The Booted Eagle is restricted to breeding on cliffs in mountainous country but hunts in both hilly and flat terrain.
It is most common in the dwarf shrublands of the Karoo and in fynbos. Non-breeding migrants are found in a variety of non-forested habitats, including open woodland, grassland, desert and semi-desert. It avoids forested and densely wooded habitats.
The Booted Eagle is usually encountered solitarily or in pairs. It is inconspicuous when perched and is usually only seen when flying. Soars frequently, especially during the warmest part of the day.
The booted Eagle is fast and agile on the wing and most hunting is done in flight, either after a long, near vertical stoop dive or after a chase in level flight. Sometimes also hunts from a perch
The diet consists mainly of a wide range of bird species up to the size of francolins or guineafowl, but also takes lizards, rodents, and insects such as locusts and termite alates. They will drink water regularly during hot conditions.
In Southern Africa breeding birds nest on cliff faces, often at the base of a tree growing out of the rock face. Birds breed between August and January in South Africa with a peak between September and November. Namibian birds on the Waterberg plateau in winter with a peak in June.
Booted Eagles are monogamous and mate fidelity is high with pairs remaining together for successive seasons. They are territorial but are tolerant of conspecifics breeding nearby.
The nest is a surprisingly small platform of sticks and twigs, lined with fresh green leaves. It is constructed and repaired by both sexes and the nest is frequently re-used over many years.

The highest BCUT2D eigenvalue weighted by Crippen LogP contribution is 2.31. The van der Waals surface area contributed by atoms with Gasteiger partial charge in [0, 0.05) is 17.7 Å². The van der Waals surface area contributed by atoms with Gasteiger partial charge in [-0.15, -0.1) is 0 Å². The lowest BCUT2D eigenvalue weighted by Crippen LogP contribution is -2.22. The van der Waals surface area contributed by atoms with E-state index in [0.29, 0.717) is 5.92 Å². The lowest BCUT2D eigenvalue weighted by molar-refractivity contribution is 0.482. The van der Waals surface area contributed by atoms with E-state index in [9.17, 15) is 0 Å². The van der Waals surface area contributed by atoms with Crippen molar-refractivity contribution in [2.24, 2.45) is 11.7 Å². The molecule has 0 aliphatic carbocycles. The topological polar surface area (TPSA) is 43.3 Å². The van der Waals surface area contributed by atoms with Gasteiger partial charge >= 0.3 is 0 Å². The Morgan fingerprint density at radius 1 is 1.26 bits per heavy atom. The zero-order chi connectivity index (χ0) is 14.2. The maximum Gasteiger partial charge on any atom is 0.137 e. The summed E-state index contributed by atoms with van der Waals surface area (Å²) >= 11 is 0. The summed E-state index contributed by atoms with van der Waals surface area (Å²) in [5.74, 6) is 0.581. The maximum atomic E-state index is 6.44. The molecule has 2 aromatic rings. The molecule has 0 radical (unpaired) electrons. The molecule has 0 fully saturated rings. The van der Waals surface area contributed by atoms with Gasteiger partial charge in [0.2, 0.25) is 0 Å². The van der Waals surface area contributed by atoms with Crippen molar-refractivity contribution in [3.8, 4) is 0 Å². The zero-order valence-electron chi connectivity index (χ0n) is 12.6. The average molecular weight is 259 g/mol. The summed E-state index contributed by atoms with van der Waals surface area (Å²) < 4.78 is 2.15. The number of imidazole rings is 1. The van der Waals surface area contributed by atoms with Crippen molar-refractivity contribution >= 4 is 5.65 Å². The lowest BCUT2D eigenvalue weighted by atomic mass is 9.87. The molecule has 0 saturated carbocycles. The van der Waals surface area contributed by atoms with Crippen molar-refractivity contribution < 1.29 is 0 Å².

Two mostly white eggs with feint reddish speckling are laid per clutch. Incubation is performed mostly by the female and the incubation period lasts for around 40 days. Both chicks are often raised but cainism sometimes occurs. The nestling period takes a further 50 to 54 days. During this time the chicks are fed predominantly by the female while the male does most of the hunting. Fledged juveniles remain near the nest for some time and remain dependent on the parents for up to 60 days or so.
This species text is adapted from the first Southern African Bird Atlas Project (SABAP1), 1997.
The use of photographs by Dave Rimmer, Eddie du Plessis, Gerald Wingate, Gregg Darling, Johan Van Rooyen, John Todd, Jon Blanco, Les Underhill, Pamela Kleiman, Stuart Shearer, Sybrand Venter, Tino Herselman and Zenobia van Dyk is acknowledged.
Virtual Museum (BirdPix > Search VM > By Scientific or Common Name).
Other common names: Dwergarend (Afrikaans); Phakalane; Dwergarend (Dutch); Aigle botté (French); Zwergadler (German); Águia-calçada (Portuguese).
List of species available in this format.
Recommended citation format: Tippett RM 2023. Booted Eagle Aquila pennatus. Biodiversity and Development Institute. Available online at http://thebdi.org/2023/09/07/booted-eagle-aquila-pennatus/